At a certain point in your practice you may start to experience a stillness or silence, a sense of presence and clarity.  It may be that the effort of counting the breath actually gets in the way of experiencing this stillness.  Thoughts may still be coming and going but you find focusing on the breath more disturbing than the thoughts.  If this happens then let go of the breath and just rest in open awareness.  If at some point your mind starts getting pulled away too much then come back to the breath.  In other words use the technique of counting the breath as long as it is helpful for you to stabilize the mind and let go of the technique when it is no longer helpful.

Another technique that may be helpful is that when you start to experience the silence or stillness, gently point your mind towards what you experience as the source of that stillness of silence.  Again use this technique as long as it helps and let go when it gets in the way.

It is good to sit 30 minutes a day at a regular time when your stomach is not full.  After sitting you may like to do walking meditation for 5 or 10 minutes.  As you breathe in step with your left foot and as you breathe out step with you right foot.  Pay attention to your feet touching the ground and the breath coming in and going out.  You can say the word “in” as you breathe in and “out” as you breathe out.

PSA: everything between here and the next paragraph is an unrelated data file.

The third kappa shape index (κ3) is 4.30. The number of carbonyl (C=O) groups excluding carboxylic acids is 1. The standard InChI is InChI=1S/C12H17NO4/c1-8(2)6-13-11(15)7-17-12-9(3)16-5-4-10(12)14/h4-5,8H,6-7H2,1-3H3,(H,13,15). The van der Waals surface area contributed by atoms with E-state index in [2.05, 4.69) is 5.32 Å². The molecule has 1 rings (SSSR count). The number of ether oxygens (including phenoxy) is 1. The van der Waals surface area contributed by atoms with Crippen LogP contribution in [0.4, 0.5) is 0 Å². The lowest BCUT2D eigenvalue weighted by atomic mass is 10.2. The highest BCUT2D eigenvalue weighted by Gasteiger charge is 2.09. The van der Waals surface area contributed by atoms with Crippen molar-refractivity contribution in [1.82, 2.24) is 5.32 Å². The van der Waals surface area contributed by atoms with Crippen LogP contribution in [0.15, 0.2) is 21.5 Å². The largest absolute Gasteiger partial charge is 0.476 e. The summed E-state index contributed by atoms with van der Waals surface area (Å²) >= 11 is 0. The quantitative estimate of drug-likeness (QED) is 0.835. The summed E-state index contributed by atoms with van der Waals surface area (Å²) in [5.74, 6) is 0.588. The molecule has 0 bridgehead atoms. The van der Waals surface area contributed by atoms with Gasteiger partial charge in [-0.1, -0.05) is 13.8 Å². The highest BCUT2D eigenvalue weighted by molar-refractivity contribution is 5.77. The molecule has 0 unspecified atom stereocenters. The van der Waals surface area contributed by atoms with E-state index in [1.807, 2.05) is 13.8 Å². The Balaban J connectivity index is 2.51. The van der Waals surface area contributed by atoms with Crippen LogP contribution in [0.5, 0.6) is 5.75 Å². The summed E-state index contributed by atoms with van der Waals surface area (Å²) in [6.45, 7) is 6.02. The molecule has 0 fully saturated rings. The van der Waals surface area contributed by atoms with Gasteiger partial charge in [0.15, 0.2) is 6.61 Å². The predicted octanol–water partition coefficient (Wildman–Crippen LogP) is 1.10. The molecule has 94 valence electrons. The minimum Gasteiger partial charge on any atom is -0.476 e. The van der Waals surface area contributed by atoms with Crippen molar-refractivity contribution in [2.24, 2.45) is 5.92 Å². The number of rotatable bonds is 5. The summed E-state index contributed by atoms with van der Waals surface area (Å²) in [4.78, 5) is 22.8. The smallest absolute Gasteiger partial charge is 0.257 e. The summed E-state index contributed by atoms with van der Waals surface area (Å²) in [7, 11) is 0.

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Golf in Taos and Road Home

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Played a cosmic round of golf Thursday in Taos with my new 70 year old friend John Wells. Camped in Copper Breaks State Park near Quanah TX last night. No moon but the stars were so bright I could walk around without a flashlight.

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Retreat and Wheeler Peak Hike

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Just finished a 5 day silent retreat. Then I hiked up Wheeler Peak yesterday. Here was the retreat schedule:

  • 5am wake up
  • 530 sitting, walking meditation, chanting
  • 7 breakfast
  • 8 work: chopping and stacking firewood
  • 930 break
  • 10 sitting
  • 11 yoga
  • 1230 lunch
  • 130 rest
  • 330 sitting in forest
  • 430 discussion
  • 630 dinner
  • 745 sitting
  • 845 rest
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Upper Valley in Red River